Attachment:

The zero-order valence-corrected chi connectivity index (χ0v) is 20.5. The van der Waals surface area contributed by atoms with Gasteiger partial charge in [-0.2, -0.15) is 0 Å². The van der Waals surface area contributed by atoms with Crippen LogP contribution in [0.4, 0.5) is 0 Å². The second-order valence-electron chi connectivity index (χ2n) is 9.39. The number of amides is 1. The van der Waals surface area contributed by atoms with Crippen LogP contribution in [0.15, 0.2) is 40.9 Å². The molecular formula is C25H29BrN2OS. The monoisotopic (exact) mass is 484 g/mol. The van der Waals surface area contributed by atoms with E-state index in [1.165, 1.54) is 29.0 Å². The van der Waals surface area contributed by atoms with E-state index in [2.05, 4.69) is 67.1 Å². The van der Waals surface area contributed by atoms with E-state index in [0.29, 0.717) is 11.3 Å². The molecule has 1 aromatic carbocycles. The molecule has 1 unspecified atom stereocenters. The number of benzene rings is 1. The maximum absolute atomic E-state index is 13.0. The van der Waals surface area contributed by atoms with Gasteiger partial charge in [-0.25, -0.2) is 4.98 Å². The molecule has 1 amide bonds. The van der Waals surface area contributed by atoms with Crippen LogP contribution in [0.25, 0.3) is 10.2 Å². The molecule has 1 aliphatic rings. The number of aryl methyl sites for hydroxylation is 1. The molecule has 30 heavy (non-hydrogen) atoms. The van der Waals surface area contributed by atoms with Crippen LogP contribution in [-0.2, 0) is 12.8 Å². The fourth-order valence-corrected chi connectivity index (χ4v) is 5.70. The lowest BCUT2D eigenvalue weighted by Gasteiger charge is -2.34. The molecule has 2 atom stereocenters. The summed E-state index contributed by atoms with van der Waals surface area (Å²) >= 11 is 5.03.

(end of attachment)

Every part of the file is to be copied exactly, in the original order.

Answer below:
The zero-order valence-corrected chi connectivity index (χ0v) is 20.5. The van der Waals surface area contributed by atoms with Gasteiger partial charge in [-0.2, -0.15) is 0 Å². The van der Waals surface area contributed by atoms with Crippen LogP contribution in [0.4, 0.5) is 0 Å². The second-order valence-electron chi connectivity index (χ2n) is 9.39. The number of amides is 1. The van der Waals surface area contributed by atoms with Crippen LogP contribution in [0.15, 0.2) is 40.9 Å². The molecular formula is C25H29BrN2OS. The monoisotopic (exact) mass is 484 g/mol. The van der Waals surface area contributed by atoms with E-state index in [1.165, 1.54) is 29.0 Å². The van der Waals surface area contributed by atoms with E-state index in [2.05, 4.69) is 67.1 Å². The van der Waals surface area contributed by atoms with E-state index in [0.29, 0.717) is 11.3 Å². The molecule has 1 aromatic carbocycles. The molecule has 1 unspecified atom stereocenters. The number of benzene rings is 1. The maximum absolute atomic E-state index is 13.0. The van der Waals surface area contributed by atoms with Gasteiger partial charge in [-0.25, -0.2) is 4.98 Å². The molecule has 1 amide bonds. The van der Waals surface area contributed by atoms with Crippen LogP contribution in [0.25, 0.3) is 10.2 Å². The molecule has 1 aliphatic rings. The number of aryl methyl sites for hydroxylation is 1. The molecule has 30 heavy (non-hydrogen) atoms. The van der Waals surface area contributed by atoms with Crippen LogP contribution in [-0.2, 0) is 12.8 Å². The fourth-order valence-corrected chi connectivity index (χ4v) is 5.70. The lowest BCUT2D eigenvalue weighted by Gasteiger charge is -2.34. The molecule has 2 atom stereocenters. The summed E-state index contributed by atoms with van der Waals surface area (Å²) >= 11 is 5.03.